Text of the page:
Sounds of an Animal

One day, students were invited to explore sounds visually, by drawing. They were invited to explore what they heard through drawing. Sound drawing explores the boundary space between sounds and drawing.  The dialogue between both art forms confronts experiences of time and space. Trace, gesture and sound patterns emerge in a process of multi-perceptual experience.   It is here that a drawing becomes a score, that a code triggers improvisation, that the rhythm of the body encounters the time of the clock, that the horizon of the eye merges with the track of the ear, and that the individual enters a shared experience.


The children began investigating animals one day as they were playing in the block area.   This led to us talking about the food chain.  They were debating what animals ate what.  We have studied movement in a past project and the children were asked to draw the movement of a butterfly, humming bird, eagle, etc.  This was challenging for the children to draw a symbol or shapes/scribbles to represent movement.  Many of them wanted to draw the actual animal. (If you, yourself try to think of how you could draw the movement of a butterfly with out drawing the animal, you can see how it takes a different thought process)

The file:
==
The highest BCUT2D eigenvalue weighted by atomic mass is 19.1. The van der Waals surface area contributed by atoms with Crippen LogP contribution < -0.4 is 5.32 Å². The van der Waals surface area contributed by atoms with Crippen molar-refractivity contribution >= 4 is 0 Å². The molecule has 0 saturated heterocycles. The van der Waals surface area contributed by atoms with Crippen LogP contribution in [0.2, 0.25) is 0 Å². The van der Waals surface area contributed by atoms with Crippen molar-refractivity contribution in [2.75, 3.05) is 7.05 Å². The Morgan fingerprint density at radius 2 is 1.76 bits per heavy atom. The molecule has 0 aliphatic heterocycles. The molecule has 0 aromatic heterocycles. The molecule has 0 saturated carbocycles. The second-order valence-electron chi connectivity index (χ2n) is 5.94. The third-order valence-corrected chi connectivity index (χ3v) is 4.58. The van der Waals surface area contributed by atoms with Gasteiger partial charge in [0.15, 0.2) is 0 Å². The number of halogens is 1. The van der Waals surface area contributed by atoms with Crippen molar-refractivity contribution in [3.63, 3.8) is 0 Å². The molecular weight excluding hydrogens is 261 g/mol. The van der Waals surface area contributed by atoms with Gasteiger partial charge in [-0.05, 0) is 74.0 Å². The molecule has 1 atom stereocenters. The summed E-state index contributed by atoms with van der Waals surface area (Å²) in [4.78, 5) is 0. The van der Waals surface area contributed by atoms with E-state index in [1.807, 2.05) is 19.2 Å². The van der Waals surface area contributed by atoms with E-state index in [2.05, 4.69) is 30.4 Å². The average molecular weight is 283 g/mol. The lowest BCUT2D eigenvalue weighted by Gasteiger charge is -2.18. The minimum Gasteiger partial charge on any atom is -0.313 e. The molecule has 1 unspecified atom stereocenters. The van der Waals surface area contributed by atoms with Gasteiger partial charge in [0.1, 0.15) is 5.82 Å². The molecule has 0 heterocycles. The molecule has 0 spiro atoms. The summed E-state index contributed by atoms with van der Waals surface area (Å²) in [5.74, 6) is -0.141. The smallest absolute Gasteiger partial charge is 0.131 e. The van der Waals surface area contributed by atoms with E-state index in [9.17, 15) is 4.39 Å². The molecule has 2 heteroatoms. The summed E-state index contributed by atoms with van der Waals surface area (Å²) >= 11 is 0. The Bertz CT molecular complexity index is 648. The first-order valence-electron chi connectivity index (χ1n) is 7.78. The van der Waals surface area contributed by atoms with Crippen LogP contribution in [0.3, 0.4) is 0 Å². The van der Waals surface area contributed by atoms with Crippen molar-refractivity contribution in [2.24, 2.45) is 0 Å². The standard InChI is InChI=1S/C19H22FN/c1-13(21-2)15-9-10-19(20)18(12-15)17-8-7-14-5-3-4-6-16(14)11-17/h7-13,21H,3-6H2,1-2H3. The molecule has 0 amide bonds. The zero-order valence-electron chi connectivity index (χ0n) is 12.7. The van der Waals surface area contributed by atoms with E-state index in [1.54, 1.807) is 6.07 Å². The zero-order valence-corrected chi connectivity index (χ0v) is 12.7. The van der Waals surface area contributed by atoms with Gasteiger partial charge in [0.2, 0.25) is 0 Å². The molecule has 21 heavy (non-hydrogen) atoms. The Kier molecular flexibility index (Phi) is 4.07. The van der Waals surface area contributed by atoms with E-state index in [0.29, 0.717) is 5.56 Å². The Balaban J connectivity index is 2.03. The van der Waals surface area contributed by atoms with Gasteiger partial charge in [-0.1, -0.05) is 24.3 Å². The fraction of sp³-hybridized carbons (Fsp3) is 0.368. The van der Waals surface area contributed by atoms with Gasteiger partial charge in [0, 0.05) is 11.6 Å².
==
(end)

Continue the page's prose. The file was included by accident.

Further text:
Sounds of an animal are usually interpreted orally but this provocation took that interpretation further, encouraging the children to think about the sound and communicate visually what they heard provided them with a new perspective on sounds and animals. This experience stimulated the children’s auditory perception, fortifying their cognitive process of recognition and interpretation. Through out the provocation the children not only heard the sounds of an animal, they listened to the sounds. Listening is an intellectual process in which one makes sense of what is being heard. This exploration demonstrated the children’s ability to recognize and interpret sound visually, emphasizing the role of imagery in our every day perception of sound.

“There is only one road to follow, that of analysis of the basic elements in order to arrive ultimately at an adequate graphic expression.”

-Wassily Kandinsky

References and additional reading:

Sound Journal

Auditory Perception






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